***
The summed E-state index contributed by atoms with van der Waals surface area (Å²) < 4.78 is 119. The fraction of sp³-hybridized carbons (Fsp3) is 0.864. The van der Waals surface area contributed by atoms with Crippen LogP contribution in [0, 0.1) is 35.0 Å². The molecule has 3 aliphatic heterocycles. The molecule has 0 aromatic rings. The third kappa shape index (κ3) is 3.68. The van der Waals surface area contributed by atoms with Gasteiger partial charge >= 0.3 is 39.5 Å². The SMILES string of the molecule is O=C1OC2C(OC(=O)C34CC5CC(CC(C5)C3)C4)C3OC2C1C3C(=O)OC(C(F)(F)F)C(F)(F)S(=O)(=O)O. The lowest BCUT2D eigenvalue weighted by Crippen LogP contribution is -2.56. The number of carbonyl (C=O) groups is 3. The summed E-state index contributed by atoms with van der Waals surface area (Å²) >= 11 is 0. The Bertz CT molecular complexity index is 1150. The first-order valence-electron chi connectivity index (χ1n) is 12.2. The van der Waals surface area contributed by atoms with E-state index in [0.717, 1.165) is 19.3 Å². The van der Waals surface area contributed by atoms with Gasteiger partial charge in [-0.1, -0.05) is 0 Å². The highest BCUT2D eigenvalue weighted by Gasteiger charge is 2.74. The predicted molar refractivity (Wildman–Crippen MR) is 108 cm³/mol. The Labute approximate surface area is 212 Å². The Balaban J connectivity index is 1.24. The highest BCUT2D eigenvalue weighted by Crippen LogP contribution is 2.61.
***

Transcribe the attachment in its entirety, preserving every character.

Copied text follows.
The summed E-state index contributed by atoms with van der Waals surface area (Å²) < 4.78 is 119. The fraction of sp³-hybridized carbons (Fsp3) is 0.864. The van der Waals surface area contributed by atoms with Crippen LogP contribution in [0, 0.1) is 35.0 Å². The molecule has 3 aliphatic heterocycles. The molecule has 0 aromatic rings. The third kappa shape index (κ3) is 3.68. The van der Waals surface area contributed by atoms with Gasteiger partial charge >= 0.3 is 39.5 Å². The SMILES string of the molecule is O=C1OC2C(OC(=O)C34CC5CC(CC(C5)C3)C4)C3OC2C1C3C(=O)OC(C(F)(F)F)C(F)(F)S(=O)(=O)O. The lowest BCUT2D eigenvalue weighted by Crippen LogP contribution is -2.56. The number of carbonyl (C=O) groups is 3. The summed E-state index contributed by atoms with van der Waals surface area (Å²) >= 11 is 0. The Bertz CT molecular complexity index is 1150. The first-order valence-electron chi connectivity index (χ1n) is 12.2. The van der Waals surface area contributed by atoms with E-state index in [0.717, 1.165) is 19.3 Å². The van der Waals surface area contributed by atoms with Gasteiger partial charge in [-0.1, -0.05) is 0 Å². The highest BCUT2D eigenvalue weighted by Gasteiger charge is 2.74. The predicted molar refractivity (Wildman–Crippen MR) is 108 cm³/mol. The Labute approximate surface area is 212 Å². The Balaban J connectivity index is 1.24. The highest BCUT2D eigenvalue weighted by Crippen LogP contribution is 2.61.